Rowena Sommers thought moving back home to restore her beloved Aunt’s home was the key to starting over. Van Whitney thought taking the job would keep his business afloat. When a ghost hunter tries to convince Rowena the home is haunted, can these two escape the past and find a future together?
We wish Carolyn success with today's release and look forward to reading it. If you just can't wait for a preview, check out this excerpt, courtesy of Carolyn.
She didn’t need Hollywood, or Brett Fontaine.~Lily
Rowena Sommers stuffed the latest issue of Celebrity back in the magazine rack, glancing around the Pilot gas station to see if anyone was watching. She sipped her coffee, fuming over the slant of the article.
Contrary to what the reporter said, her relationship with bad-boy leading man Brett Fontaine was in trouble long before she filed a libel suit against him for leaking her personal e-mails to the tabloids. The dumb-ass reporter should have checked the back issues, like the ones with candid photos of Brett and his female costars, taken every time he went on location. They ran right next to the stories with headlines like: Who’s Keeping Rowena Company While Brett Romps in Australia?
A woman in denim cutoffs and an Ohio State T-shirt plucked a copy of the magazine from the rack and glanced sideways, her eyes wide. “This is you. On the cover.”
Rowena studied the picture, taken on the steps of the Van Nuys courthouse three weeks ago. The day she won her lawsuit against Brett. The same day she found out her great-aunt Lunette had died. She’d trade twice the settlement amount to hear Aunt Loony’s voice again. “Yes. That’s me.”
Rowena took another sip of coffee as she tried to formulate an answer that didn’t involve telling this woman where she could stuff that magazine. Her cell chirped. Saved by the ring tone.
“I have to take this. Excuse me.” She headed for the counter as she opened the phone with her free hand. “Tricia, impeccable timing, as always. You just saved me from an inquisitive fan.”
“And judging by the sarcasm in your voice, I’m guessing you’ve seen this week’s Celebrity?”
She glanced back toward the magazine rack, where the woman and a teen dressed like Lady Gaga were reading the article out loud. “Yeah, I’ve seen it. And as if this day could get any worse, I’m forced to drink gas station coffee.”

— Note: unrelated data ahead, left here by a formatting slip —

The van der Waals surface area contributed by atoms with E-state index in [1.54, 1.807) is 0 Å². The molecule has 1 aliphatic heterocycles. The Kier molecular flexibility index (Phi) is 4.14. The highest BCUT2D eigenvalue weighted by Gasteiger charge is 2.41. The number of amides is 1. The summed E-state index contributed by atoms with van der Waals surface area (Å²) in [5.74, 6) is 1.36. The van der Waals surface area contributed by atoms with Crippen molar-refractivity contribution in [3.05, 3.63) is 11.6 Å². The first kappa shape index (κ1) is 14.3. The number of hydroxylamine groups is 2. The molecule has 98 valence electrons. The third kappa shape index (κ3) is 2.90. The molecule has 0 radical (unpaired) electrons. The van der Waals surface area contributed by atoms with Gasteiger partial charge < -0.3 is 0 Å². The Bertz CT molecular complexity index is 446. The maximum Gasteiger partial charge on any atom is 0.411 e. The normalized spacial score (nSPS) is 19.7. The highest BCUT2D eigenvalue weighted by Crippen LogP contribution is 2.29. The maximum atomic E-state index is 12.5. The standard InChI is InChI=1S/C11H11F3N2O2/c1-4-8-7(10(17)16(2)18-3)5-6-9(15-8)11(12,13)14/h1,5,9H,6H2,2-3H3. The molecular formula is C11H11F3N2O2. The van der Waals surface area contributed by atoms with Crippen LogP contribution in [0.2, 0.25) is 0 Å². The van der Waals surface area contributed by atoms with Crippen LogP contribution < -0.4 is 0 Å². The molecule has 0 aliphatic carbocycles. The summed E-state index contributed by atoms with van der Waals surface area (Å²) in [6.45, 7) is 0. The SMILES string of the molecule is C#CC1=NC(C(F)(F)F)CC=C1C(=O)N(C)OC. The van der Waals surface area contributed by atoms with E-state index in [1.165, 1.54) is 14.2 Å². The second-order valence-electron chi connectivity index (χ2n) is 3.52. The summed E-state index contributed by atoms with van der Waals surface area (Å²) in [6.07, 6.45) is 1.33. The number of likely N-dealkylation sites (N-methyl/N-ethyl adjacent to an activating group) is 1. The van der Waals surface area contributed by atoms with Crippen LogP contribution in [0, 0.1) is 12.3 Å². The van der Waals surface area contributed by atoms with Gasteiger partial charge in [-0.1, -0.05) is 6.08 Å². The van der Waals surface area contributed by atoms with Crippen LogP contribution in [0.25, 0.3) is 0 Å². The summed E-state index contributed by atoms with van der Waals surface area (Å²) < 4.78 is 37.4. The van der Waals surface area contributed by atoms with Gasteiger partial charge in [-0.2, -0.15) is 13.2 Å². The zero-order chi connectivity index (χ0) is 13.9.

Tricia laughed. “No Starbucks in Creek Ridge, Ohio?”
Her best friend’s voice reached across the miles, tugging at her heart. Had it been a huge mistake leaving LA? “God, I hope there’s still a Starbucks here.” She took another sip. “This is actually better than the brown goo they tried to serve me at the Holiday Inn Express this morning.”
“Have you been to Aunt Loony’s house yet?” asked Tricia.
Rowena swiped her credit card through the machine. “On my way now. I’ll call and let you know what the contractor said.”
Ohio State and Lady Gaga moved behind her in line, still talking about the article. Rowena’s fingers trembled as she put the card back in her wallet. She pushed past them without a glance. As she opened the door to the parking lot she heard one of them mutter something, but only caught the words “Hollywood” and “bitch.”
Wonderful. Back in town less than twenty-four hours and already someone thought she had an attitude. So much for believing the gossip wouldn’t follow her home.
She waited until she pulled out of the parking lot in her brand-spanking-new Infinity SUV before screaming. Dialing her iPod menu to Led Zeppelin, she turned up the volume, loud. Angry, frustrated, rebellious. Perfect.
The readers of Celebrity weren’t interested in the story behind the lawsuit. They didn’t care about the string of bullshit promises Brett had made. Or the callous way in which he’d trashed her costume design career and her industry contacts with a few keystrokes, all because she’d dared to issue him an ultimatum.
They only cared about two things: reading her personal e-mails, and how much money the Superior Court of Los Angeles had ordered him to pay her because of what he’d done.
They didn’t care why she was in Ohio, or that Aunt Loony was dead. Brett’s money wouldn’t bring her back. Fun and zany, she’d been dubbed Aunt Loony by Rowena’s father when he was a teen, and she’d loved Rowena and her five siblings as if they were her own.